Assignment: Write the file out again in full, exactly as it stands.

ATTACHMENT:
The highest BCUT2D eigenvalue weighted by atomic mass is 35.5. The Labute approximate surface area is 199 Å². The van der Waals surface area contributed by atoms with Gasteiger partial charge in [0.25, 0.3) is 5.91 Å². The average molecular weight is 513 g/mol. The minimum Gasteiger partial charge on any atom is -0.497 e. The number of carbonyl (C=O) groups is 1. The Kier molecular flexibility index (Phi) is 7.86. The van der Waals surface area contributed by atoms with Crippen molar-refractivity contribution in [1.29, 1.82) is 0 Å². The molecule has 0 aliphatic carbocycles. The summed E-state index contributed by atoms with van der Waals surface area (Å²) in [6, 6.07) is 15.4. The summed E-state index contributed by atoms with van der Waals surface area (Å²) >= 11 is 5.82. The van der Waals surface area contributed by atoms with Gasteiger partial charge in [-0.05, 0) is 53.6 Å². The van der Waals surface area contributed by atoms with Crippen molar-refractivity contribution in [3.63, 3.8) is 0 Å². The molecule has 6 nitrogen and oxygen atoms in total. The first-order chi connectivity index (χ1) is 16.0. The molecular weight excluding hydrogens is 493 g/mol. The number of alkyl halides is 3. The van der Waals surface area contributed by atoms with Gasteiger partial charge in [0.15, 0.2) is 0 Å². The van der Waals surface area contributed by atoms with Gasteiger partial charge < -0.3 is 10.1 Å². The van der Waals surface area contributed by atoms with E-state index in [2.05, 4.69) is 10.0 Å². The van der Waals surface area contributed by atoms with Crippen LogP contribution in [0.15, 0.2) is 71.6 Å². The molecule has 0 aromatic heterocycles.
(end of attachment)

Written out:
The highest BCUT2D eigenvalue weighted by atomic mass is 35.5. The Labute approximate surface area is 199 Å². The van der Waals surface area contributed by atoms with Gasteiger partial charge in [0.25, 0.3) is 5.91 Å². The average molecular weight is 513 g/mol. The minimum Gasteiger partial charge on any atom is -0.497 e. The number of carbonyl (C=O) groups is 1. The Kier molecular flexibility index (Phi) is 7.86. The van der Waals surface area contributed by atoms with Crippen molar-refractivity contribution in [1.29, 1.82) is 0 Å². The molecule has 0 aliphatic carbocycles. The summed E-state index contributed by atoms with van der Waals surface area (Å²) in [6, 6.07) is 15.4. The summed E-state index contributed by atoms with van der Waals surface area (Å²) >= 11 is 5.82. The van der Waals surface area contributed by atoms with Gasteiger partial charge in [-0.05, 0) is 53.6 Å². The van der Waals surface area contributed by atoms with Crippen molar-refractivity contribution in [3.63, 3.8) is 0 Å². The molecule has 6 nitrogen and oxygen atoms in total. The first-order chi connectivity index (χ1) is 16.0. The molecular weight excluding hydrogens is 493 g/mol. The number of alkyl halides is 3. The van der Waals surface area contributed by atoms with Gasteiger partial charge in [0.15, 0.2) is 0 Å². The van der Waals surface area contributed by atoms with Gasteiger partial charge < -0.3 is 10.1 Å². The van der Waals surface area contributed by atoms with E-state index in [2.05, 4.69) is 10.0 Å². The van der Waals surface area contributed by atoms with Crippen LogP contribution in [0.15, 0.2) is 71.6 Å². The molecule has 0 aromatic heterocycles.